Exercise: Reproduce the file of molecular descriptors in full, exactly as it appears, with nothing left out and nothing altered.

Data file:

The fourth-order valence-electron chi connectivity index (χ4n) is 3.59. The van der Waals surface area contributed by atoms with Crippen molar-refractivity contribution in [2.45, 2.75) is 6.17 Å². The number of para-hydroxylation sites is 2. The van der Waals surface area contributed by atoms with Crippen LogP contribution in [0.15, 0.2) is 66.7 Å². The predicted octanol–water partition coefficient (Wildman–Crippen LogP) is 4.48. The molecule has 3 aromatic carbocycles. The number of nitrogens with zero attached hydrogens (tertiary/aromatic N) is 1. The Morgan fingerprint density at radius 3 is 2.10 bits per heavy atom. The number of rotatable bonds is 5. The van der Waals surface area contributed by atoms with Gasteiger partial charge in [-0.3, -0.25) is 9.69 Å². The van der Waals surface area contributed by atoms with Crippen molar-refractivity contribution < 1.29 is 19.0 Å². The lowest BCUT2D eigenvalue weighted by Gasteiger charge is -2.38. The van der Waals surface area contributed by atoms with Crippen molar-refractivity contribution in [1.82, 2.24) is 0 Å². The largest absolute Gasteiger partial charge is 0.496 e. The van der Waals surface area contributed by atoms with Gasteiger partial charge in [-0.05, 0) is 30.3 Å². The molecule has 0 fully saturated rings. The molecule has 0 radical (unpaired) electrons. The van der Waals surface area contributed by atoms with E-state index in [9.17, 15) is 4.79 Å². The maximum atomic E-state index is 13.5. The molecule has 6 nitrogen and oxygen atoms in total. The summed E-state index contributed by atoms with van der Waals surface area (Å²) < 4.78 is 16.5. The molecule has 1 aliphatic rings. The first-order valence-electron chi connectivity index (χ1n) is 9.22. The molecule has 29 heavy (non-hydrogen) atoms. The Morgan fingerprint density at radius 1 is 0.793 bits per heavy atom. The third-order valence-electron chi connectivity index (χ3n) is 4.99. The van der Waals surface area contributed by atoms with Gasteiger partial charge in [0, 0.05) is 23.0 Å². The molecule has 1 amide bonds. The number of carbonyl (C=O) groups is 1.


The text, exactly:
The fourth-order valence-electron chi connectivity index (χ4n) is 3.59. The van der Waals surface area contributed by atoms with Crippen molar-refractivity contribution in [2.45, 2.75) is 6.17 Å². The number of para-hydroxylation sites is 2. The van der Waals surface area contributed by atoms with Crippen LogP contribution in [0.15, 0.2) is 66.7 Å². The predicted octanol–water partition coefficient (Wildman–Crippen LogP) is 4.48. The molecule has 3 aromatic carbocycles. The number of nitrogens with zero attached hydrogens (tertiary/aromatic N) is 1. The Morgan fingerprint density at radius 3 is 2.10 bits per heavy atom. The number of rotatable bonds is 5. The van der Waals surface area contributed by atoms with Gasteiger partial charge in [-0.3, -0.25) is 9.69 Å². The van der Waals surface area contributed by atoms with Crippen molar-refractivity contribution < 1.29 is 19.0 Å². The lowest BCUT2D eigenvalue weighted by Gasteiger charge is -2.38. The van der Waals surface area contributed by atoms with Crippen molar-refractivity contribution in [1.82, 2.24) is 0 Å². The largest absolute Gasteiger partial charge is 0.496 e. The van der Waals surface area contributed by atoms with Gasteiger partial charge in [-0.05, 0) is 30.3 Å². The molecule has 0 fully saturated rings. The molecule has 0 radical (unpaired) electrons. The van der Waals surface area contributed by atoms with E-state index in [9.17, 15) is 4.79 Å². The maximum atomic E-state index is 13.5. The molecule has 6 nitrogen and oxygen atoms in total. The summed E-state index contributed by atoms with van der Waals surface area (Å²) < 4.78 is 16.5. The molecule has 1 aliphatic rings. The first-order valence-electron chi connectivity index (χ1n) is 9.22. The molecule has 29 heavy (non-hydrogen) atoms. The Morgan fingerprint density at radius 1 is 0.793 bits per heavy atom. The third-order valence-electron chi connectivity index (χ3n) is 4.99. The van der Waals surface area contributed by atoms with Gasteiger partial charge in [0, 0.05) is 23.0 Å². The molecule has 1 amide bonds. The number of carbonyl (C=O) groups is 1.